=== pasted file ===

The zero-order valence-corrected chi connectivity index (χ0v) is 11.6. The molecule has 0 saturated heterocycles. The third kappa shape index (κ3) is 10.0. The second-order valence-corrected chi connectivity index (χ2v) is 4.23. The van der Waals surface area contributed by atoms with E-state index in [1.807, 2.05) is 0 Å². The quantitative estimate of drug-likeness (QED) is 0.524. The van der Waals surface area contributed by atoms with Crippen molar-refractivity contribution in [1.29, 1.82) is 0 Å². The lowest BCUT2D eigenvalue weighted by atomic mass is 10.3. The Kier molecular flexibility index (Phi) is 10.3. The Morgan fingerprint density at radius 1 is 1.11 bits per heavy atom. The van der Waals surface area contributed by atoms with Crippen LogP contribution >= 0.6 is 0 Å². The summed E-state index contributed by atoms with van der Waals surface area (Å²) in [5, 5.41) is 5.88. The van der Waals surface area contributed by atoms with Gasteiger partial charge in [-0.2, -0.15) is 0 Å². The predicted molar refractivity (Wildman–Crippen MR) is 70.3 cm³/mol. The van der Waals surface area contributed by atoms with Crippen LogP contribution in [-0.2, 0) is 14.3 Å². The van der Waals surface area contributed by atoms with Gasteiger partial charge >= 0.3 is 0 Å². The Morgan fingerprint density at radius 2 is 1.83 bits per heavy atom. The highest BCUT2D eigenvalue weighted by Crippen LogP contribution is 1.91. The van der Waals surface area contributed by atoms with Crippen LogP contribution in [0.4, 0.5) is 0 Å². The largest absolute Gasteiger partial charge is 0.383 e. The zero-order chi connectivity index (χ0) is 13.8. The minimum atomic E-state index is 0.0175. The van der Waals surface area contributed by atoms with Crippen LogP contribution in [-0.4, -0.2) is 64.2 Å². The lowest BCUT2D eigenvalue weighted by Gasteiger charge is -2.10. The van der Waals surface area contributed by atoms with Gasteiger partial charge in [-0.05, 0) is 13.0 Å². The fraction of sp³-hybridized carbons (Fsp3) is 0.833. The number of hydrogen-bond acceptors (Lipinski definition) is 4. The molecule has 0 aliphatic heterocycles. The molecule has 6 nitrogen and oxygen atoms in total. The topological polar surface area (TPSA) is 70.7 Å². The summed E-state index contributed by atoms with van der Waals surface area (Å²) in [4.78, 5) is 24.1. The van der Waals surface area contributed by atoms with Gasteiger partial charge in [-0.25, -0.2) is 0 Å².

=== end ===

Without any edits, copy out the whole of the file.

The zero-order valence-corrected chi connectivity index (χ0v) is 11.6. The molecule has 0 saturated heterocycles. The third kappa shape index (κ3) is 10.0. The second-order valence-corrected chi connectivity index (χ2v) is 4.23. The van der Waals surface area contributed by atoms with E-state index in [1.807, 2.05) is 0 Å². The quantitative estimate of drug-likeness (QED) is 0.524. The van der Waals surface area contributed by atoms with Crippen molar-refractivity contribution in [1.29, 1.82) is 0 Å². The lowest BCUT2D eigenvalue weighted by atomic mass is 10.3. The Kier molecular flexibility index (Phi) is 10.3. The Morgan fingerprint density at radius 1 is 1.11 bits per heavy atom. The van der Waals surface area contributed by atoms with Crippen LogP contribution >= 0.6 is 0 Å². The summed E-state index contributed by atoms with van der Waals surface area (Å²) in [5, 5.41) is 5.88. The van der Waals surface area contributed by atoms with Gasteiger partial charge in [-0.2, -0.15) is 0 Å². The predicted molar refractivity (Wildman–Crippen MR) is 70.3 cm³/mol. The van der Waals surface area contributed by atoms with Crippen LogP contribution in [-0.2, 0) is 14.3 Å². The van der Waals surface area contributed by atoms with Gasteiger partial charge >= 0.3 is 0 Å². The Morgan fingerprint density at radius 2 is 1.83 bits per heavy atom. The highest BCUT2D eigenvalue weighted by Crippen LogP contribution is 1.91. The van der Waals surface area contributed by atoms with Crippen LogP contribution in [0.4, 0.5) is 0 Å². The largest absolute Gasteiger partial charge is 0.383 e. The zero-order chi connectivity index (χ0) is 13.8. The minimum atomic E-state index is 0.0175. The van der Waals surface area contributed by atoms with Crippen LogP contribution in [-0.4, -0.2) is 64.2 Å². The lowest BCUT2D eigenvalue weighted by Gasteiger charge is -2.10. The van der Waals surface area contributed by atoms with Gasteiger partial charge in [-0.05, 0) is 13.0 Å². The fraction of sp³-hybridized carbons (Fsp3) is 0.833. The number of hydrogen-bond acceptors (Lipinski definition) is 4. The molecule has 0 aliphatic heterocycles. The molecule has 6 nitrogen and oxygen atoms in total. The topological polar surface area (TPSA) is 70.7 Å². The summed E-state index contributed by atoms with van der Waals surface area (Å²) in [4.78, 5) is 24.1. The van der Waals surface area contributed by atoms with Gasteiger partial charge in [-0.25, -0.2) is 0 Å².